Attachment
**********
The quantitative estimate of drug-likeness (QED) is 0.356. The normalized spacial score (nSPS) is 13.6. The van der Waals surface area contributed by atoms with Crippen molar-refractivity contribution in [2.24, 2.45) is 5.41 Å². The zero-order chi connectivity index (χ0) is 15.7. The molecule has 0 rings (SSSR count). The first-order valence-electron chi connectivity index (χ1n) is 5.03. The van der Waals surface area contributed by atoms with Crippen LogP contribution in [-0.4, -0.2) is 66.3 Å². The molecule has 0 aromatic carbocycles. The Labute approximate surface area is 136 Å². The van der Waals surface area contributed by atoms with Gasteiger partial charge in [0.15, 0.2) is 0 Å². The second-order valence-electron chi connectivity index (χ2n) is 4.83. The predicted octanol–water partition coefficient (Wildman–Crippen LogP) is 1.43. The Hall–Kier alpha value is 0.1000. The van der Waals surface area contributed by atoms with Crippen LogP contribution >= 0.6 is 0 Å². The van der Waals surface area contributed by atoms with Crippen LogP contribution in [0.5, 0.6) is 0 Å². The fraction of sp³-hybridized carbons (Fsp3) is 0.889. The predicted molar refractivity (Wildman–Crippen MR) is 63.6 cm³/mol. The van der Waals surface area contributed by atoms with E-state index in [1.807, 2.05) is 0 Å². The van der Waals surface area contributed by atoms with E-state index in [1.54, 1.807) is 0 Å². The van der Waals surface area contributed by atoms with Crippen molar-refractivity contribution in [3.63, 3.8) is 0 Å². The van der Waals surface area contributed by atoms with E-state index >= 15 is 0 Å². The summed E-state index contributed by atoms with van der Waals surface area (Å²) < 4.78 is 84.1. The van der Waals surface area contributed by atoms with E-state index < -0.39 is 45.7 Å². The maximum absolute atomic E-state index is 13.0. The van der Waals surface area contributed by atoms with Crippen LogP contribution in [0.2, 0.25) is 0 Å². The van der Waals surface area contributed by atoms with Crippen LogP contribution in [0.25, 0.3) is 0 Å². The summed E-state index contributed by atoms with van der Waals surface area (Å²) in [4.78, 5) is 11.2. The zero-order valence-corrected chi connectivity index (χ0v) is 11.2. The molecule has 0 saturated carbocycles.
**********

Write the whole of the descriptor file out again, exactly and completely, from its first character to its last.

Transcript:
The quantitative estimate of drug-likeness (QED) is 0.356. The normalized spacial score (nSPS) is 13.6. The van der Waals surface area contributed by atoms with Crippen molar-refractivity contribution in [2.24, 2.45) is 5.41 Å². The zero-order chi connectivity index (χ0) is 15.7. The molecule has 0 rings (SSSR count). The first-order valence-electron chi connectivity index (χ1n) is 5.03. The van der Waals surface area contributed by atoms with Crippen LogP contribution in [-0.4, -0.2) is 66.3 Å². The molecule has 0 aromatic carbocycles. The Labute approximate surface area is 136 Å². The van der Waals surface area contributed by atoms with Gasteiger partial charge in [0.15, 0.2) is 0 Å². The second-order valence-electron chi connectivity index (χ2n) is 4.83. The predicted octanol–water partition coefficient (Wildman–Crippen LogP) is 1.43. The Hall–Kier alpha value is 0.1000. The van der Waals surface area contributed by atoms with Crippen LogP contribution >= 0.6 is 0 Å². The van der Waals surface area contributed by atoms with Crippen LogP contribution in [0.5, 0.6) is 0 Å². The fraction of sp³-hybridized carbons (Fsp3) is 0.889. The predicted molar refractivity (Wildman–Crippen MR) is 63.6 cm³/mol. The van der Waals surface area contributed by atoms with E-state index in [1.807, 2.05) is 0 Å². The van der Waals surface area contributed by atoms with E-state index in [1.54, 1.807) is 0 Å². The van der Waals surface area contributed by atoms with Crippen molar-refractivity contribution in [3.63, 3.8) is 0 Å². The van der Waals surface area contributed by atoms with E-state index >= 15 is 0 Å². The summed E-state index contributed by atoms with van der Waals surface area (Å²) < 4.78 is 84.1. The van der Waals surface area contributed by atoms with E-state index < -0.39 is 45.7 Å². The maximum absolute atomic E-state index is 13.0. The van der Waals surface area contributed by atoms with Crippen LogP contribution in [0.2, 0.25) is 0 Å². The van der Waals surface area contributed by atoms with Crippen LogP contribution in [0.25, 0.3) is 0 Å². The summed E-state index contributed by atoms with van der Waals surface area (Å²) in [4.78, 5) is 11.2. The zero-order valence-corrected chi connectivity index (χ0v) is 11.2. The molecule has 0 saturated carbocycles.